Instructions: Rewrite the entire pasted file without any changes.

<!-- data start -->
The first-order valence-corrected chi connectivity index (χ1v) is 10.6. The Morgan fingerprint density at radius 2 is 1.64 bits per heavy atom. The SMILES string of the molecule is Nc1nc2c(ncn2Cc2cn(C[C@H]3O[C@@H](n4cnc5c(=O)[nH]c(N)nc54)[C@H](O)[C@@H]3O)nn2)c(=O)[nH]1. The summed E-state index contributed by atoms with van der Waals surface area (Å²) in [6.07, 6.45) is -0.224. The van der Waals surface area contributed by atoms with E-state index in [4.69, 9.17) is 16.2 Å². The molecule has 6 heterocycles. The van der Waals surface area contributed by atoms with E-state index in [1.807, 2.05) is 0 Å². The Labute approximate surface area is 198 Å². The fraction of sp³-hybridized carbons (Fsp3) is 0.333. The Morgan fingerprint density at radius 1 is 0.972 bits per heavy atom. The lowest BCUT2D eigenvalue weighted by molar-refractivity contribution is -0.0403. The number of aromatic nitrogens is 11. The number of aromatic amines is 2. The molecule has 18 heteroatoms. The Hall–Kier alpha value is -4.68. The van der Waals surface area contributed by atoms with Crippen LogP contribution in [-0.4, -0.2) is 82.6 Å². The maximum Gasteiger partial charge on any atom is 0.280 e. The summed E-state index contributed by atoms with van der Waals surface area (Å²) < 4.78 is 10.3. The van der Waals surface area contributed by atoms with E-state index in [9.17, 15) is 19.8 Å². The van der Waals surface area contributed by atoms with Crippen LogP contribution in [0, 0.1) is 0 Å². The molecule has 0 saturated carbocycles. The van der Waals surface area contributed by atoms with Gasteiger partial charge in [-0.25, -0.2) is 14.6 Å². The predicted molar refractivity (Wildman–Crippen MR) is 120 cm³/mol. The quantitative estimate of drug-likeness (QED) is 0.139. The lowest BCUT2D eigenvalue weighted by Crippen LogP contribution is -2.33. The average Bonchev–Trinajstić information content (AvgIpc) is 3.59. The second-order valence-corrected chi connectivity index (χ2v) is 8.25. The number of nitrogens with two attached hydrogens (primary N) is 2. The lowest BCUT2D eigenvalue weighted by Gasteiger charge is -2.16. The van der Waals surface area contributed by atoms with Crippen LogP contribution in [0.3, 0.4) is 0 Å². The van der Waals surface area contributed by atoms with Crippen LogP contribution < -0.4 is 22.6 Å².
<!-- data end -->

The first-order valence-corrected chi connectivity index (χ1v) is 10.6. The Morgan fingerprint density at radius 2 is 1.64 bits per heavy atom. The SMILES string of the molecule is Nc1nc2c(ncn2Cc2cn(C[C@H]3O[C@@H](n4cnc5c(=O)[nH]c(N)nc54)[C@H](O)[C@@H]3O)nn2)c(=O)[nH]1. The summed E-state index contributed by atoms with van der Waals surface area (Å²) in [6.07, 6.45) is -0.224. The van der Waals surface area contributed by atoms with E-state index in [4.69, 9.17) is 16.2 Å². The molecule has 6 heterocycles. The van der Waals surface area contributed by atoms with E-state index in [1.807, 2.05) is 0 Å². The Labute approximate surface area is 198 Å². The fraction of sp³-hybridized carbons (Fsp3) is 0.333. The Morgan fingerprint density at radius 1 is 0.972 bits per heavy atom. The lowest BCUT2D eigenvalue weighted by molar-refractivity contribution is -0.0403. The number of aromatic nitrogens is 11. The number of aromatic amines is 2. The molecule has 18 heteroatoms. The Hall–Kier alpha value is -4.68. The van der Waals surface area contributed by atoms with Crippen LogP contribution in [-0.4, -0.2) is 82.6 Å². The maximum Gasteiger partial charge on any atom is 0.280 e. The summed E-state index contributed by atoms with van der Waals surface area (Å²) < 4.78 is 10.3. The van der Waals surface area contributed by atoms with E-state index in [9.17, 15) is 19.8 Å². The van der Waals surface area contributed by atoms with Crippen LogP contribution in [0, 0.1) is 0 Å². The molecule has 0 saturated carbocycles. The van der Waals surface area contributed by atoms with Gasteiger partial charge in [-0.25, -0.2) is 14.6 Å². The predicted molar refractivity (Wildman–Crippen MR) is 120 cm³/mol. The quantitative estimate of drug-likeness (QED) is 0.139. The lowest BCUT2D eigenvalue weighted by Crippen LogP contribution is -2.33. The average Bonchev–Trinajstić information content (AvgIpc) is 3.59. The second-order valence-corrected chi connectivity index (χ2v) is 8.25. The number of nitrogens with two attached hydrogens (primary N) is 2. The lowest BCUT2D eigenvalue weighted by Gasteiger charge is -2.16. The van der Waals surface area contributed by atoms with Crippen LogP contribution in [0.3, 0.4) is 0 Å². The van der Waals surface area contributed by atoms with Crippen LogP contribution < -0.4 is 22.6 Å².